The American Midwest is environmentally rich and complex, home to some of the world’s largest freshwater lakes and streams as well as cities, prairies, forests, and farmlands. Nevertheless, the unique environmental opportunities and challenges the region presents have been left underappreciated and underexplored by environmental ethicists. The close integration of the natural and built environments of the Midwest prompts interdisciplinary inquiry in a particularly pointed way. To remedy the lack of scholarly attention to this area, this volume attends to the way that the broad concerns of environmental ethics manifest in the region. These eight original essays cover a wide range of topics, including agrarian ethics and Stoicism; the Dakota access pipeline and Indigenous women’s activism; philosophy of law and species classification; environmental justice and the Flint water crisis; hog farming and antimicrobial drug resistance; science education standards and climate change education; virtue ethics and ecological restoration; environmental pragmatism and the Clean Water Act; and more. Each accessibly written chapter brings multidisciplinary complexity to bear on this complex region. The authors include philosophers working in environmental ethics and other subfields of philosophy, and together with scholars in fields such as environmental sociology, American Indian studies, and environmental studies, they provide a fresh and necessary perspective on the American Midwest.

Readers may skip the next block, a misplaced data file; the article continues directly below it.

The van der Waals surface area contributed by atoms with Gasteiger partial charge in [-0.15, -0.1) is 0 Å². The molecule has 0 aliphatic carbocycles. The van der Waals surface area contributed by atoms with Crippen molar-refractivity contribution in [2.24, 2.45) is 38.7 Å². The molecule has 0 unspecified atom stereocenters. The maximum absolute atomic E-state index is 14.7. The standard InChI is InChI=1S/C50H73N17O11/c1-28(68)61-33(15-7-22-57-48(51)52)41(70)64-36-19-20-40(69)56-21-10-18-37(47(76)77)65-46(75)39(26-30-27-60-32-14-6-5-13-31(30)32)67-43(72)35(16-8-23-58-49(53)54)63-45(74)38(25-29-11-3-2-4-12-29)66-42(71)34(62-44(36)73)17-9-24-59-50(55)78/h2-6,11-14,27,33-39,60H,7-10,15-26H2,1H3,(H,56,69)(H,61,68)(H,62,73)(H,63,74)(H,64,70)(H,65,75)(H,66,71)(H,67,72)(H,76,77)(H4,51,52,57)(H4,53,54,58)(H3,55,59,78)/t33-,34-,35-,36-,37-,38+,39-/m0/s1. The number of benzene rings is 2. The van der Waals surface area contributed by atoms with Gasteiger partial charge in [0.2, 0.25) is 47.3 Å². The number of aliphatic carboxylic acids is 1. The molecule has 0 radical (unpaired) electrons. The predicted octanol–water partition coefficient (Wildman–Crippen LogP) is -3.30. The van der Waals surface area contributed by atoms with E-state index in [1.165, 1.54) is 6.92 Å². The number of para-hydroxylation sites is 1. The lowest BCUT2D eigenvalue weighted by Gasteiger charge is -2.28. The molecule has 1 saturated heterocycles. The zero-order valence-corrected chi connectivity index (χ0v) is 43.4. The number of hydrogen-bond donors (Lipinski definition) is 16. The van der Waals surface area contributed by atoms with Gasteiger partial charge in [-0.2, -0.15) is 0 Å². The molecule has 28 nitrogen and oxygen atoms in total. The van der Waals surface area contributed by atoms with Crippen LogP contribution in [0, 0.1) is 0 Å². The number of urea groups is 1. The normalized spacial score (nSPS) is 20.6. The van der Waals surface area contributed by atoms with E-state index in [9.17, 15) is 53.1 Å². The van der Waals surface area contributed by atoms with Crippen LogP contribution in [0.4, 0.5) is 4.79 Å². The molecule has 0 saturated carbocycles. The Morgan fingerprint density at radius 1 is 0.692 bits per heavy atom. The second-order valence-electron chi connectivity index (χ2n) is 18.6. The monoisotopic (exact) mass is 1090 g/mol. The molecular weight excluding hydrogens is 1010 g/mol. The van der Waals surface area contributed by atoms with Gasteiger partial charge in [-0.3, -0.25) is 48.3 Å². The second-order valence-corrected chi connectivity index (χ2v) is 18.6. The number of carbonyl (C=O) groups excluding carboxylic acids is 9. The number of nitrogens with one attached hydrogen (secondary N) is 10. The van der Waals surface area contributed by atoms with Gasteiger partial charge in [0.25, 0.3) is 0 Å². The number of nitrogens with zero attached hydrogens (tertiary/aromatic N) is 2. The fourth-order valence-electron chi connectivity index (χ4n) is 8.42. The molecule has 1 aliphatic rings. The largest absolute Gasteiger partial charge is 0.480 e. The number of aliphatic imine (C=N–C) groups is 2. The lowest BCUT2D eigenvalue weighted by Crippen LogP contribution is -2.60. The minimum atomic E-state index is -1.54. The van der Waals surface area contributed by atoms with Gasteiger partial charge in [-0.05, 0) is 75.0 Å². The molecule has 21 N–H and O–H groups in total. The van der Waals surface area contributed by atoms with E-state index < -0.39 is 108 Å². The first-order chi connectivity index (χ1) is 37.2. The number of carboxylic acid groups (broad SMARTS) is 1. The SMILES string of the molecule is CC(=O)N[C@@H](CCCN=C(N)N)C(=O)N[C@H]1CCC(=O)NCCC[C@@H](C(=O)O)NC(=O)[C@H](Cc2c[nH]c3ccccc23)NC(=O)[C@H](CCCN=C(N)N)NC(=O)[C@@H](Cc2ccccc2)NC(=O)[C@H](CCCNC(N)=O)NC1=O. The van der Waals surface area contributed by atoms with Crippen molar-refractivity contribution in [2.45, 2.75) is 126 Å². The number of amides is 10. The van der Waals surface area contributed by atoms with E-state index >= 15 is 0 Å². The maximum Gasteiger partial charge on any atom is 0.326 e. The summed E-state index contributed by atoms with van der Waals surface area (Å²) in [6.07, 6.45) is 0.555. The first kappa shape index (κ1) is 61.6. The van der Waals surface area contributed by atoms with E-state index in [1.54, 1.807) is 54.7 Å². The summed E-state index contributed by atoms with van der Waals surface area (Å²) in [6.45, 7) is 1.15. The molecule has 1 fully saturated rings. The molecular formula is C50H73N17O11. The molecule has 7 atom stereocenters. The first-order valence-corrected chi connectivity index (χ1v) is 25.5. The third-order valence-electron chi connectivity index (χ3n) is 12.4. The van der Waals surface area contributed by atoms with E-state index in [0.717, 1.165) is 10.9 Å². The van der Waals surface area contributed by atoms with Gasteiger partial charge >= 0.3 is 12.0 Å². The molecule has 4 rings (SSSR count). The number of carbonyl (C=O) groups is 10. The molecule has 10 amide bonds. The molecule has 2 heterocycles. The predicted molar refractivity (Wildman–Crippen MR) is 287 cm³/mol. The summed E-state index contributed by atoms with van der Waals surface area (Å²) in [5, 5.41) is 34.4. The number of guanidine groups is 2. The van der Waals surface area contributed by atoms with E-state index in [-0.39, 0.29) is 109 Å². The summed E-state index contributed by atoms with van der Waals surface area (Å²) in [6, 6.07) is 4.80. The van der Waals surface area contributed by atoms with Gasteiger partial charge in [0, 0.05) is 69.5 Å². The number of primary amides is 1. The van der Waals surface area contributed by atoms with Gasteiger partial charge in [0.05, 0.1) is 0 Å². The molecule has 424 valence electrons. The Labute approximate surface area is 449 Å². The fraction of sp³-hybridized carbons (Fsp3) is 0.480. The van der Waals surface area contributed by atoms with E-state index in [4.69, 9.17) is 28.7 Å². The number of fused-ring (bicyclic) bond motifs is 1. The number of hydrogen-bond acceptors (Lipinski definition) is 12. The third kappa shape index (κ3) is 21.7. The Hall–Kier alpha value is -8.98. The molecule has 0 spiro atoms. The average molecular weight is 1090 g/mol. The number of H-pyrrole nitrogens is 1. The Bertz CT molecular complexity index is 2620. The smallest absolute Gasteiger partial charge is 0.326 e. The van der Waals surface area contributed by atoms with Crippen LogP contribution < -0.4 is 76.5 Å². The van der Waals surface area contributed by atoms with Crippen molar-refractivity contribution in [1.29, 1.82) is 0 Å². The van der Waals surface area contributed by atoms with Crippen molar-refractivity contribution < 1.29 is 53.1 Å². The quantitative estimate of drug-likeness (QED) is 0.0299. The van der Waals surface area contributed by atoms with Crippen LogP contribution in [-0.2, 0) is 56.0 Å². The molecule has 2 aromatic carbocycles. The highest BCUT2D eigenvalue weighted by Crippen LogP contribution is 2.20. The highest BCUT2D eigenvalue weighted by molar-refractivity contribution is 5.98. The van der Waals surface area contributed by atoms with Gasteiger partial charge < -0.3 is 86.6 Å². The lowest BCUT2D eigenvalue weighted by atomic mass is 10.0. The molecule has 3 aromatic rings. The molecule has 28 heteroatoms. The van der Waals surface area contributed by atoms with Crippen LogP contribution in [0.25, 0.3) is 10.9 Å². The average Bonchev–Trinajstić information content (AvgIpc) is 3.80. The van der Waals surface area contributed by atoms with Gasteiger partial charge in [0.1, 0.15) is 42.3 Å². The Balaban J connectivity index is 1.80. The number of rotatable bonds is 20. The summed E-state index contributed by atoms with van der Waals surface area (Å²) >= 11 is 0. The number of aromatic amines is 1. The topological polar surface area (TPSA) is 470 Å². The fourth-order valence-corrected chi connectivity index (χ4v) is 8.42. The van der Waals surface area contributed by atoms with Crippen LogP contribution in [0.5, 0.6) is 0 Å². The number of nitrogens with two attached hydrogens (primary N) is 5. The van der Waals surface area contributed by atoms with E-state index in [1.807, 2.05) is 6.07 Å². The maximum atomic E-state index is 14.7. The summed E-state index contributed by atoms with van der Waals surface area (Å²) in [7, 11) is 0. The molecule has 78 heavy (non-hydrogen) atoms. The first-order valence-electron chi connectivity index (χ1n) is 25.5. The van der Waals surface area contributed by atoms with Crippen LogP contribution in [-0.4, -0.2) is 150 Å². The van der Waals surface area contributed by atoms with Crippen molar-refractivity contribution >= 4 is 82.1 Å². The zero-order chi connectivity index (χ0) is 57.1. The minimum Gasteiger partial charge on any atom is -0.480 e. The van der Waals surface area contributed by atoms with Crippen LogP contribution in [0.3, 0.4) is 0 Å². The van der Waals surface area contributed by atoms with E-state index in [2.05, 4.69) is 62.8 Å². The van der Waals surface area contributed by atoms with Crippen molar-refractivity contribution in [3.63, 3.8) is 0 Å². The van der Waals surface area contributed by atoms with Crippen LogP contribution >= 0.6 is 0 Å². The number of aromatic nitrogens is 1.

“This fascinating collection of essays brings to life the complex questions that the U.S. Midwest raises for environmental ethics. The original, interdisciplinary contributions take the reader on a journey through forests and feedlots, rivers and restorations, cities and classrooms, challenging us to see the often-neglected Midwest as in fact laying at the heart of twenty-first-century U.S. environmental concerns.”
—CLARE PALMER, George T. and Gladys H. Abell Professor of Liberal Arts and professor of philosophy, Texas A&M University